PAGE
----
Two years since the death of music star Prince, the estate fight continues between the executor and the beneficiaries. The executor of the estate, Comerica Bank and Trust, can’t split the money among Prince’s six surviving siblings until the Internal Revenue Service and executor agree on the estate’s value when Prince died.
It’s not clear when that might happen. The IRS and state of Minnesota are entitled to collect about half, though the estate can stretch out the payments over time.
The Washington Post reports that court filings several months after Prince’s death suggested that it was worth around $200 million before taxes. The actual value remains one of the biggest secrets in the case, hidden in sealed and redacted documents. The actual valuation could have gone up or down since then.
That’s because the various attorneys, accountants and industry experts at that point had not yet finished appraisals and deals for the use of his music, videos and assets including his Paisley Park studio.
The six heirs have been bitterly split in the estate fight. Sharon Nelson, Norrine Nelson and John R. Nelson form one faction that has battled Comerica and other heirs on several fronts, including Comerica’s decision to move the contents of Prince’s vault of recordings from Paisley Park to Los Angeles.
Complications of the estate fight include the discovery of a staggering amount of unreleased music and videos in a basement vault at his flamboyant Paisley Park home. Estate officials must also determine how and when the albums should be circulated or released at all.
But the six showed rare unity last week when Tyka Nelson, Omarr Baker and Alfred Jackson joined the other three in strenuously objecting to an unspecified “entertainment transaction” in the works that they say would be “an embarrassment to Prince’s legacy.” The volume of heavily redacted and sealed court filings and counter-filings suggests it’s big, but the public portions don’t say whether it’s a new music rights deal to replace a failed agreement with Universal Music Group or something else.
Most of the siblings have kept low public profiles. Sharon Nelson has been the most outspoken. She recently released an album of music composed by her father and Prince’s father, the late jazz musician John L. Nelson. She also tweeted fresh criticism of Comerica last week, asking why Prince fans haven’t been offered any new music.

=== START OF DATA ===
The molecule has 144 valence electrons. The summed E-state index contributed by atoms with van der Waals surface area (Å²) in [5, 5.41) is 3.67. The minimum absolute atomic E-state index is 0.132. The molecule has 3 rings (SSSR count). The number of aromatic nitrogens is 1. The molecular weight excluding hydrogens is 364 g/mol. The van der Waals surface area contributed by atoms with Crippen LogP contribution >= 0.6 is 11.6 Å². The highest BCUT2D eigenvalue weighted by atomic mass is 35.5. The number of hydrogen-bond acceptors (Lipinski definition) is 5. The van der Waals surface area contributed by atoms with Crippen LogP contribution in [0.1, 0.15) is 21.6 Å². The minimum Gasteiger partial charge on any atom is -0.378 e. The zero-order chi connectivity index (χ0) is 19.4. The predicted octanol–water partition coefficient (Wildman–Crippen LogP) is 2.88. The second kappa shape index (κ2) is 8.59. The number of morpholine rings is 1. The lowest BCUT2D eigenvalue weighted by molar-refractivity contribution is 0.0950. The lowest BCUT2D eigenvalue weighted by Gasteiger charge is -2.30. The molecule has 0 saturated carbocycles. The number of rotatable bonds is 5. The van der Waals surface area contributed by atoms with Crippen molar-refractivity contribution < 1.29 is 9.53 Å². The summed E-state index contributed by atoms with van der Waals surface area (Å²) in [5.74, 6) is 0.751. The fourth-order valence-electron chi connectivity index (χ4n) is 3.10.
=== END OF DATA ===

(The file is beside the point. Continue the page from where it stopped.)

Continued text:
The estate did win a legal fight with producer George Boxill over a collection of previously unreleased music from the singer. The producer previously said that he wanted to release a collection of tracks that he worked on with Prince between 2006 – 2008.
Avoiding an Estate Fight
While not having a will is certainly an issue (some 45% of Australians die without a will), The GroundSwell Project says 75 per cent of Australians have not had end of life discussions. This means that many families really have not much idea at all as to what their loved one may have wanted in regards to things like a funeral and how the estate is to be divided up.
It’s not always the case when there is no will for there to be unconstrained strife. Bill Spencer was 26 when he suffered a fatal brain injury in a skateboard accident on the NSW south coast. He and his partner, Leigh Nelson, had not planned for death because they were young and didn’t think that death would visit so soon. Mr Spencer did not have a will and so according to intestacy rules, the majority of his estate went to his parents.
Leigh said, “Fortunately for me I’m very close to my partner’s family,” who agreed for the estate to be given to Leigh, allowing her to remain in the home she and Bill had bought. Leigh now warns her friends of the dangers of not having a will. “I have raised it with a number of my friends, you’ve got to plan for the worst and hope for the best, if everything isn’t sorted right you can end up in heartbreak,” she said.
Estate planning should not be put off. The most basic element of this is writing a will, and you should always seek legal advice when creating an estate plan. It’s not just about what you own. While a will allows assets to go to beneficiaries you name, it also addresses naming a guardian if you have minor children, which is extremely important. Estate planning also helps protect against families fighting, or someone potentially contesting the will of the deceased. Where clients don’t have proper planning, families have been torn apart. It’s important to remember not just to get a will now, but to update it as your circumstances change. You may have more children or grandchildren when you die, or you may not own then what you own now. There may have been a death or divorce in the family. You should consider what changes like this will have upon your estate planning.
If you need assistance with estate planning, contact us today. We offer a free, 10-minute phone consultation.